The
pascal (symbol:
Pa) is the
SI derived unit of
pressure,
stress,
Young's modulus and
tensile strength. It is a measure of
force per unit
area,
defined as one
newton per
square metre. In everyday life, the pascal is
perhaps best known from meteorological
barometric pressure reports, where it
occurs in the form of hectopascals(1 hPa ≡ 100 Pa) or
kilopascals (1 kPa = 1000 Pa). In other contexts, the
kilopascal is commonly used, for example on
bicycle tire labels. One hectopascal
corresponds to about 0.1% and one kilopascal to about 1% of
atmospheric pressure (near sea
level). One hectopascal is equivalent to one
millibar; one
atmosphere is exactly equal to 1013.25
hPa.
Definition
- 1 pascal (Pa) = 1 N/m^{2} =
1 kg/(m·s^{2})
Origin
The unit
is named after Blaise Pascal, the
eminent French mathematician, physicist, and philosopher noted for his experiments with a
barometer, an instrument to measure
air pressure.The name
pascal was adopted for the SI unit
newton per
square
metre by the 14th
CGPM in 1971.
[10351]
Miscellaneous
Standard atmospheric pressure is
101,325 Pa = 101.325 kPa = 1013.25 hPa =
1013.25
mbar = 760
Torr. This definition is used for pneumatic fluid power
(ISO R554), and in the aerospace (ISO 2533) and petroleum (ISO
5024) industries.
In 1985,
IUPAC recommended that standard
atmospheric pressure should be harmonized to 100,000 Pa =
1
bar = 750
Torr. The same definition is used in the compressor and
the pneumatic tool industries (ISO 2787).
The
Unicode computer character set has
dedicated symbols ( ) for Pa and ( ) for kPa, but these exist
merely for backward-compatibility with some older ideographic
character-sets and are therefore
deprecated.
Uses
The pascal (Pa) or kilopascal (kPa) as a unit of pressure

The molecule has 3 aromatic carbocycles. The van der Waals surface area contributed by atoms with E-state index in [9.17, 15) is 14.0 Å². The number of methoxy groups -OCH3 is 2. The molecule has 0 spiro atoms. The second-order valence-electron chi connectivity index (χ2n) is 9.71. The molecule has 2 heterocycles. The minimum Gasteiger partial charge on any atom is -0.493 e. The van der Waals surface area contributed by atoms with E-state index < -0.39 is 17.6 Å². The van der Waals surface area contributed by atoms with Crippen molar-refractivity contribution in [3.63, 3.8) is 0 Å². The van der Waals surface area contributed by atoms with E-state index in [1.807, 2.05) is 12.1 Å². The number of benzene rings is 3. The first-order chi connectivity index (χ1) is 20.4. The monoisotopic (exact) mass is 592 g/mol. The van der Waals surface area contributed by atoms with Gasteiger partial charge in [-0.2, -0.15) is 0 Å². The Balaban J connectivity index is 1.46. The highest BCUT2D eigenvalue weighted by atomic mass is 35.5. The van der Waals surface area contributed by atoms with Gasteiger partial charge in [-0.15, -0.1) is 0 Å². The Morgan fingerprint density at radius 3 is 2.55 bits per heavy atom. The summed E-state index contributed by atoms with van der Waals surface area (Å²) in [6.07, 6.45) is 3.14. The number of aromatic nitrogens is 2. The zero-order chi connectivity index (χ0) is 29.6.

measurement is widely used throughout the world and largely
replaces the pounds per square inch (psi) unit except in some
countries still using the
Imperial measurement
system.
Tectonophysicists use the gigapascal
(GPa) in measuring or calculating tectonic forces within the
earth.
Another unit for pressure measurement in common use today is
millimetres of water (1 mm H
_{2}O = 9.80665 Pa).
Meteorologists worldwide have for a
long time measured atmospheric pressure in millibars. After the
introduction of SI units, many preferred to preserve the customary
pressure figures. Therefore, meteorologists use hectopascals (hPa)
today for air pressure, which are equivalent to millibars, while
similar pressures are given in kilopascals in practically all other
fields, where the hecto prefix is hardly ever used. Since official
metrication, meteorologists in Canada
use kilopascals (kPa), see for example
CTV News, weather; current conditions in
Montreal and
CBC weather, current conditions in Montreal, although
in some other countries hectopascals are still in use, see for
example
KNMI,
KMI,
DWD,
JMA,
MDD and
NOAA.
- 1 hectopascal (hPa) ≡ 100 Pa ≡ 1 mbar.
- 1 kilopascal (kPa) ≡ 1000 Pa ≡ 10 hPa ≡
10 mbar.
In the
cgs
system, the unit of pressure is the
barye
(symbol
ba), which is equal to one
decipascal.
In the former
mts
system, the unit of pressure is the
pièze (symbol
pz), which is
equal to one kilopascal.
Vehicle owners' guides now specify
tire
inflation in kilopascals.
Airtightness testing of buildings is
measured at 50 Pa or 0.2 inches of water.
See also
References
- U.S. Federal Meteorological Handbook
- ISO 5775: Bicycle
tires and rims
- Table 3 (Section 2.2.2), SI Brochure,
International
Bureau of Weights and Measures